It’s 2016, So Where are All the Female Directors?

By Josiah Wampfler

In 1896, Alice Guy-Blache became the first female film director with the release of La Fee aux Choux. A pioneer of French cinema, she directed all the films released by the Gaumont Film Company until 1905 and is credited as one of the first filmmakers to produce narrative films. Her filmography includes over 1,000 films and she was the first woman to manage and own her own film studio.

One would think that if the industry had been inclusive as early as 1896, that today we would have a bevy of films directed, produced and written by women. One would expect that the number of women in behind-the-scenes roles in the industry would be at least about level with the number of men. Unfortunately, one would be very, very wrong.

Despite Blache’s accomplishments, she is rarely mentioned among the pioneers of cinema and I had personally never heard of her before writing this article. Like so many women from the early days of cinema, she has been lost to time while her male counterparts are celebrated.

Today, the representation of women in Hollywood is in some ways worse than at the beginning. The Center for the Study of Women in Television & Film recently released its 2015 Celluloid Ceiling Report that details the amount of women working in major behind-the-scenes roles in the industry. The report found that only 12 percent of the top 500 films in 2015 were directed by a woman. Of the top 250 films, only 9 percent had a female director and of the top 100 films, only 7 percent had a female director.

Last year was marginally better than 2014 when 7 percent of the top 250 films were directed by women, but that is clearly not enough. In fact, the 9 percent we saw in 2015 was the same number of female directors the industry had in 1998. In 18 years, the industry has not improved at all.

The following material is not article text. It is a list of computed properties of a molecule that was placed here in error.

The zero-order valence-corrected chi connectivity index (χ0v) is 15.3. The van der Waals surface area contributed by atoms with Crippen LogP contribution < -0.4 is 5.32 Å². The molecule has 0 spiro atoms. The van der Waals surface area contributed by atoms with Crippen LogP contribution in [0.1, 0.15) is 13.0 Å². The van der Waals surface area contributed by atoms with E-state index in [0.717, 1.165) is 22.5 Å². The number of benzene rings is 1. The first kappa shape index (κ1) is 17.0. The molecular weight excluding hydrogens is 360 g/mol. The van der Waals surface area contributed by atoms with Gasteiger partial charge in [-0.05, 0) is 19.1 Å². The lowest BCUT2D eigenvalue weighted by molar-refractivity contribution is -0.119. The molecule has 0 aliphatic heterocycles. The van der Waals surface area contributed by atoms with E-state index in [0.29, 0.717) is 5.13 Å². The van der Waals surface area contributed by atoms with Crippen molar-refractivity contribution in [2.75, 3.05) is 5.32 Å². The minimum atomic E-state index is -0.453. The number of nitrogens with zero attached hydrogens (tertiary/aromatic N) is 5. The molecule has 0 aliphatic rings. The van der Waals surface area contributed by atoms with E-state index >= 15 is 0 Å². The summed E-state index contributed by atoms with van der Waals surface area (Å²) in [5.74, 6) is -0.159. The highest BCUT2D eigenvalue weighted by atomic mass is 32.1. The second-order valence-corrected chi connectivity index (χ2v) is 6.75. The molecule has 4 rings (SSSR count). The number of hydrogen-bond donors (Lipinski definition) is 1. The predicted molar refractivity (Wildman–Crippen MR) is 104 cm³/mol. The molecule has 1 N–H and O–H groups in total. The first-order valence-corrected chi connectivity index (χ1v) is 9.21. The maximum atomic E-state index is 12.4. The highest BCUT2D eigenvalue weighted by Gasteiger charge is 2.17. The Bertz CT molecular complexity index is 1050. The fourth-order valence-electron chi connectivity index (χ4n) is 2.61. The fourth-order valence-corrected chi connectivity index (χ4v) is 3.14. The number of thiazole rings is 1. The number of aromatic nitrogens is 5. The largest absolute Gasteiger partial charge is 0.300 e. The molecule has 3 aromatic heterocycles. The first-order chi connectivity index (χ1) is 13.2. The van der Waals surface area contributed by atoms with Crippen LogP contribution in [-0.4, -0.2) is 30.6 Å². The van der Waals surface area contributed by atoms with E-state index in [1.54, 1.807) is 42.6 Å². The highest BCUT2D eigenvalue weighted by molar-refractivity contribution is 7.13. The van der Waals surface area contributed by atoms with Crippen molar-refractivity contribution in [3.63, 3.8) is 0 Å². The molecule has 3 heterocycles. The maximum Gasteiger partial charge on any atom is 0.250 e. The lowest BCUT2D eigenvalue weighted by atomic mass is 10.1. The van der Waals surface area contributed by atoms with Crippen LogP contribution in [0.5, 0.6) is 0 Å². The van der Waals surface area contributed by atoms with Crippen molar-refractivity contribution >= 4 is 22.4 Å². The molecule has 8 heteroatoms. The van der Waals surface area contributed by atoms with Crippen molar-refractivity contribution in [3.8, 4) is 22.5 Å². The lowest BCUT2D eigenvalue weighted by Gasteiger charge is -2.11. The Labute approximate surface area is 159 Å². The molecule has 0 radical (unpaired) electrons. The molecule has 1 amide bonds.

And it is not just female directors that are lacking. The report also found that of the top 250 films of 2015, only 15 percent of writers, 26 percent of producers, 21 percent of editors and 10 percent of cinematographers were female. All together, 81 percent of the behind-the-scenes roles on the top 250 films of 2015 were filled by men. Another number that is the same as it was in 1998.

It is painfully obvious that the industry has a problem. In the United States, 51 percent of the population is female, so why is one of our most influential industries dominated by male voices? Some may think that there just aren’t enough women pursuing a career in filmmaking, but that is simply not true.

Last year, MTV News reported that nearly half the student populations at USC and NYU – two major film schools – were women. The problem isn’t that women aren’t pursuing careers in film, it is that they aren’t getting jobs once they get out of school; a stark contrast from their male counterparts. After all, we live in a time where filmmakers like Colin Trevorrow make one independent film and are then handed the keys to the Jurassic Park franchise.

Huge changes need to be made in the film industry. It should not be more difficult to become a filmmaker just because you are a woman. That is completely ludicrous. But, unfortunately I cannot make these changes and they won’t come overnight. Pressure needs to be continually put on Hollywood to change its act. They need to see that people are fed up with sexism in the industry and they want change.

That is one of the reasons I am starting a series on our site called the “Female Directors Spotlight.” Every month, I will highlight one or two films directed by women that I think you should check out. The films will range from small independent films to large studio films. You may not even have known that some of these films were directed by women. I will be highlighting as many great films as possible and my hope is that more people will start to recognize the talent of these directors. This series will not end the horrible sexism in the film industry, but I hope that this article and the series will help to continue the much-needed discussion about the lack of gender diversity in the industry.